May you live all the days of your life

  • Giving a massage to a long-time client and friend. It feels good to do something so valuable for someone else!
  • Picnic with Big Country at the coffee house with the kids playing together nearby.
  • Discovery museum with friends . . . stuffed bison, megaladon teeth, unique musical instruments, and of course rubber ducks and trains for the toddlers:)
  • Hot spicy stew and delicious homemade kombucha with friends on a rainy day.

  • Mamaw and Papaw coming into town!
  • A beautiful, colorful, joyful quilt of little houses, made with love by Mamaw.

I Choose Joy March 2017

Summer and winter and springtime and harvest,

Sun, moon and stars in their courses above

Join with all nature in manifold witness

To Thy great faithfulness, mercy and love.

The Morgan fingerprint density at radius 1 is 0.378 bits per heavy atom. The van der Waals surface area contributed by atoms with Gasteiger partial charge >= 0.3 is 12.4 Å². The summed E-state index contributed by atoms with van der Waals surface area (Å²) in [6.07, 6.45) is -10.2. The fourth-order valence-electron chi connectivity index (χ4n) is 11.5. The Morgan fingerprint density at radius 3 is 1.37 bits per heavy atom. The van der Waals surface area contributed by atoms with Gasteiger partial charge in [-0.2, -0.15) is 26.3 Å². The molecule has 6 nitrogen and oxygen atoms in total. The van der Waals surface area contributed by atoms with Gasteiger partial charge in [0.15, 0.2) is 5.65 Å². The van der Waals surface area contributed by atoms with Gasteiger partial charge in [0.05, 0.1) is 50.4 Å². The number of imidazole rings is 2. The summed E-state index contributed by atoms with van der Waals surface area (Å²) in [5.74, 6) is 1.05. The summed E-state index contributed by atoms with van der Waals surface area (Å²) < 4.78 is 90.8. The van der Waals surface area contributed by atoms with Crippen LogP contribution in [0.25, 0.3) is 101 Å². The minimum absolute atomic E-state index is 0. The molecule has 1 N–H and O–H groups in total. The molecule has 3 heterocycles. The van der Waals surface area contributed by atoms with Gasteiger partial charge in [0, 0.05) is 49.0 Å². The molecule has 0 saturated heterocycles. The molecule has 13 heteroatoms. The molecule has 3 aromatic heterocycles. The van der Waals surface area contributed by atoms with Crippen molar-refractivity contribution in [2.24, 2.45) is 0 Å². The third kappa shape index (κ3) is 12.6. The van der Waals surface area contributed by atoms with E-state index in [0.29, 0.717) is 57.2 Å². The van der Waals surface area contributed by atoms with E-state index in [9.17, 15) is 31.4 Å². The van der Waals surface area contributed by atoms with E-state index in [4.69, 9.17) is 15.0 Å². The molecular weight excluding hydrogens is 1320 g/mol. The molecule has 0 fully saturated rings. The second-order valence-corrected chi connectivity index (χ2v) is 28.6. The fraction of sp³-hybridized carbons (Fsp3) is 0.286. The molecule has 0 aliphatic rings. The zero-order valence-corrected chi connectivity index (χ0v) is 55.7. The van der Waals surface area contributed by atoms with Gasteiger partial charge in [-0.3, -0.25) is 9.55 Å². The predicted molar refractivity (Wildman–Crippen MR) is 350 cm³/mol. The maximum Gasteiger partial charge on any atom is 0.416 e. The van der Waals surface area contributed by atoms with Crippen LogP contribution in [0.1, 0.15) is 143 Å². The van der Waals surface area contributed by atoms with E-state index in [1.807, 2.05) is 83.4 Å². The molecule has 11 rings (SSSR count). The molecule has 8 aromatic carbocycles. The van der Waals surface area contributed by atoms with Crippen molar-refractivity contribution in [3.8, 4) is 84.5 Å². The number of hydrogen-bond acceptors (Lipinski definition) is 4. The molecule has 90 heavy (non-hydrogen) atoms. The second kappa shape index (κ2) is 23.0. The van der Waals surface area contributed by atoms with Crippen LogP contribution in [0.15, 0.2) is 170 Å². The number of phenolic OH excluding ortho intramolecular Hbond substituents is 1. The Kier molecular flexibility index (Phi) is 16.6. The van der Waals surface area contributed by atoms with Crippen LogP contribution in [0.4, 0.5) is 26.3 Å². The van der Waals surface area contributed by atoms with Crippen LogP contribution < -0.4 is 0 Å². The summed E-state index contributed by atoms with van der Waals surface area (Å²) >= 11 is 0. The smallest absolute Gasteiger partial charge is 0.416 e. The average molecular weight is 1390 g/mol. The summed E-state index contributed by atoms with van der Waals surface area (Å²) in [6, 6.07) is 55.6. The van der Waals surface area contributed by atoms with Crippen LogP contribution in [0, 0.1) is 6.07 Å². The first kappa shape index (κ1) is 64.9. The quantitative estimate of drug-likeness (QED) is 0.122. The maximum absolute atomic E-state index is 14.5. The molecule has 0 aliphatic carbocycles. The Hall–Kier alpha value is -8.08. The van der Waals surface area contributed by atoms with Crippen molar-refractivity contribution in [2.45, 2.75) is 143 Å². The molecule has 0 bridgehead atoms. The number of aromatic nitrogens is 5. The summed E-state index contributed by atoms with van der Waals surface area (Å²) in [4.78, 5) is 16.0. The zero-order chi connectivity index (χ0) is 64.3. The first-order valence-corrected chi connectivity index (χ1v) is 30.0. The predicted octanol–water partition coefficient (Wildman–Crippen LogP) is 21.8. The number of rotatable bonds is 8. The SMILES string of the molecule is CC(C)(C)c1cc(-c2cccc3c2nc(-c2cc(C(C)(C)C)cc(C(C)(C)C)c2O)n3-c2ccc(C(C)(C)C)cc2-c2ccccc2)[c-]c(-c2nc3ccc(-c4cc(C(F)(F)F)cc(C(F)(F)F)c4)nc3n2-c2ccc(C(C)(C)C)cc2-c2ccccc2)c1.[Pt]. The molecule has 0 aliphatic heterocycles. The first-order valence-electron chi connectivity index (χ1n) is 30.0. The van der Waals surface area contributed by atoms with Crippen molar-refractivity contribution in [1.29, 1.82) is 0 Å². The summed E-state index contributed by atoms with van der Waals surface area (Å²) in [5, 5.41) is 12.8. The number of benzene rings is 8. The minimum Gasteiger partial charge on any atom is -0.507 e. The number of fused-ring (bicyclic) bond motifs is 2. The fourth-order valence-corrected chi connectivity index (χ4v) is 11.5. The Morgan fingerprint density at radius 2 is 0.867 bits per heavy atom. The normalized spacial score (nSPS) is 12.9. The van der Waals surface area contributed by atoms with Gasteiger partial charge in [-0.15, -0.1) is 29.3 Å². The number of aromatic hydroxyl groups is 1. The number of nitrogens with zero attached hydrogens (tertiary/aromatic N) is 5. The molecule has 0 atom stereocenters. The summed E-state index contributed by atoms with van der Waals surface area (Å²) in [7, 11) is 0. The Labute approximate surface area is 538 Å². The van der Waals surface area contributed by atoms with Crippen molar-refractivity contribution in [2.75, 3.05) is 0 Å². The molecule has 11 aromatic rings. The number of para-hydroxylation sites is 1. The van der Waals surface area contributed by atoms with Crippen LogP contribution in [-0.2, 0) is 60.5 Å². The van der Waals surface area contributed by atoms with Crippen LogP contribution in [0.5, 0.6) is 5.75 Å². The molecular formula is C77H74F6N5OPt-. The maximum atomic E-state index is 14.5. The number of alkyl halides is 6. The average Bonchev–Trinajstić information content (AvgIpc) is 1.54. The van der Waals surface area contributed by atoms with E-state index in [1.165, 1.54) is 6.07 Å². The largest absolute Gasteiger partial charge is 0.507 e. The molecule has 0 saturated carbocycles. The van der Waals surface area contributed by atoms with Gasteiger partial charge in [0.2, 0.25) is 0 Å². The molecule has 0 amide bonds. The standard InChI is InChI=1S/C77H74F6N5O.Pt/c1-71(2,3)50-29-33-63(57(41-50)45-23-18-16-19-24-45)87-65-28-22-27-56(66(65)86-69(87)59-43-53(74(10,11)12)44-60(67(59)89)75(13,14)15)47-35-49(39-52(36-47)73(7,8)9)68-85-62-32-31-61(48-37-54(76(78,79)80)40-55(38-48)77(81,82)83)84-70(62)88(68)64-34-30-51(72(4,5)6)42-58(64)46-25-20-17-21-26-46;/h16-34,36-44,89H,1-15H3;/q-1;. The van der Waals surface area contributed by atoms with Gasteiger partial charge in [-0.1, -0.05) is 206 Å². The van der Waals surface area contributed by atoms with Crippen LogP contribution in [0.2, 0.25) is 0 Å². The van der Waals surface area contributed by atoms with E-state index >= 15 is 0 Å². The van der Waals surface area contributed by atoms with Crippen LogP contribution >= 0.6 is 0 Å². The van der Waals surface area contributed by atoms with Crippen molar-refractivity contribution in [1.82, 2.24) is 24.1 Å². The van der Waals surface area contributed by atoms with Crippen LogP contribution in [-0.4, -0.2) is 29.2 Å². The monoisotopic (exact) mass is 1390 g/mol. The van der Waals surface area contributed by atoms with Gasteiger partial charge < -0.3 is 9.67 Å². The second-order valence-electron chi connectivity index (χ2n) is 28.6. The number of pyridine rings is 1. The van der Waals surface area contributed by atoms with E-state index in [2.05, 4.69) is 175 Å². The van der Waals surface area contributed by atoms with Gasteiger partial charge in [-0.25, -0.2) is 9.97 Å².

Spring is in full swing! Here are my moments of thankfulness this past month. Think back . . . what are yours?

Plum blossoms on the farm

  • White plum blossoms emerging on the farm.
  • String lights hung under our loft, a festive glow for the evening to eat, relax, visit with friends, and read.
  • Clean windows! For the first time post-construction, we found time to thoroughly clean the windows, and it makes such a difference.
  • Firebell enjoying a daddy-daughter date and squealing as a calf at the dairy licked her!

Calf at the dairy

  • Teaching Rig about the north slope of mountains by showing him the snowy side of the wood chip piles.
  • Rig to Firebell, pointing to hydrangeas: “those flowers look just like you!”
  • Kids finding blue jay feathers and decorating our table with them.